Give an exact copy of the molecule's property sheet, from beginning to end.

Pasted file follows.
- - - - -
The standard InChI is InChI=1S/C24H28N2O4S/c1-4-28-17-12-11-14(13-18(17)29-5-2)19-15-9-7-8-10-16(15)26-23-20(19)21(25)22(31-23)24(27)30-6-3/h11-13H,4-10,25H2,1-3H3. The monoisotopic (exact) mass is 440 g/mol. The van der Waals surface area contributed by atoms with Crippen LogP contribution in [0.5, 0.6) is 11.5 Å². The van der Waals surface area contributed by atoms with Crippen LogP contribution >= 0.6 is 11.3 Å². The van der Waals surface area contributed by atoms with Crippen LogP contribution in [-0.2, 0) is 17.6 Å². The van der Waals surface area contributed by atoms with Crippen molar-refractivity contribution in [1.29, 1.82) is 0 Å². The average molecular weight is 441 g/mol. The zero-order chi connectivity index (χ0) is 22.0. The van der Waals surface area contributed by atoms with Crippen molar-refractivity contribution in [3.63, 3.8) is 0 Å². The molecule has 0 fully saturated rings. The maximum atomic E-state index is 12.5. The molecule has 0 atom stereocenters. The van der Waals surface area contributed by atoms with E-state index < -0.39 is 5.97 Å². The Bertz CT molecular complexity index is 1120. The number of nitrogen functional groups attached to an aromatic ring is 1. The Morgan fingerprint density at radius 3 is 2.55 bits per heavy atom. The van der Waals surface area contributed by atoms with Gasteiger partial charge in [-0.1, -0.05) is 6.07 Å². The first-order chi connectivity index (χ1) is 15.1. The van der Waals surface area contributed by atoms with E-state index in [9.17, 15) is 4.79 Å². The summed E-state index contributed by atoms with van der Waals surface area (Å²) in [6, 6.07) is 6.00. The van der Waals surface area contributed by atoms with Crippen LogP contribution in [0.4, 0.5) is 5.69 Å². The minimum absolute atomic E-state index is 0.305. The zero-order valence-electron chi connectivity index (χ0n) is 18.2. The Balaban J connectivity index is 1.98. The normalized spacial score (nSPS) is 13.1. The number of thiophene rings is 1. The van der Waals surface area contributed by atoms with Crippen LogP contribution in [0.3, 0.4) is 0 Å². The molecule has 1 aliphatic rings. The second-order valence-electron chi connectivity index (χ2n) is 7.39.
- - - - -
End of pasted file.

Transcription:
The standard InChI is InChI=1S/C24H28N2O4S/c1-4-28-17-12-11-14(13-18(17)29-5-2)19-15-9-7-8-10-16(15)26-23-20(19)21(25)22(31-23)24(27)30-6-3/h11-13H,4-10,25H2,1-3H3. The monoisotopic (exact) mass is 440 g/mol. The van der Waals surface area contributed by atoms with Crippen LogP contribution in [0.5, 0.6) is 11.5 Å². The van der Waals surface area contributed by atoms with Crippen LogP contribution >= 0.6 is 11.3 Å². The van der Waals surface area contributed by atoms with Crippen LogP contribution in [-0.2, 0) is 17.6 Å². The van der Waals surface area contributed by atoms with Crippen molar-refractivity contribution in [1.29, 1.82) is 0 Å². The average molecular weight is 441 g/mol. The zero-order chi connectivity index (χ0) is 22.0. The van der Waals surface area contributed by atoms with Crippen molar-refractivity contribution in [3.63, 3.8) is 0 Å². The molecule has 0 fully saturated rings. The maximum atomic E-state index is 12.5. The molecule has 0 atom stereocenters. The van der Waals surface area contributed by atoms with E-state index < -0.39 is 5.97 Å². The Bertz CT molecular complexity index is 1120. The number of nitrogen functional groups attached to an aromatic ring is 1. The Morgan fingerprint density at radius 3 is 2.55 bits per heavy atom. The van der Waals surface area contributed by atoms with Gasteiger partial charge in [-0.1, -0.05) is 6.07 Å². The first-order chi connectivity index (χ1) is 15.1. The van der Waals surface area contributed by atoms with E-state index in [9.17, 15) is 4.79 Å². The summed E-state index contributed by atoms with van der Waals surface area (Å²) in [6, 6.07) is 6.00. The van der Waals surface area contributed by atoms with Crippen LogP contribution in [0.4, 0.5) is 5.69 Å². The minimum absolute atomic E-state index is 0.305. The zero-order valence-electron chi connectivity index (χ0n) is 18.2. The Balaban J connectivity index is 1.98. The normalized spacial score (nSPS) is 13.1. The number of thiophene rings is 1. The van der Waals surface area contributed by atoms with Crippen LogP contribution in [0.3, 0.4) is 0 Å². The molecule has 1 aliphatic rings. The second-order valence-electron chi connectivity index (χ2n) is 7.39.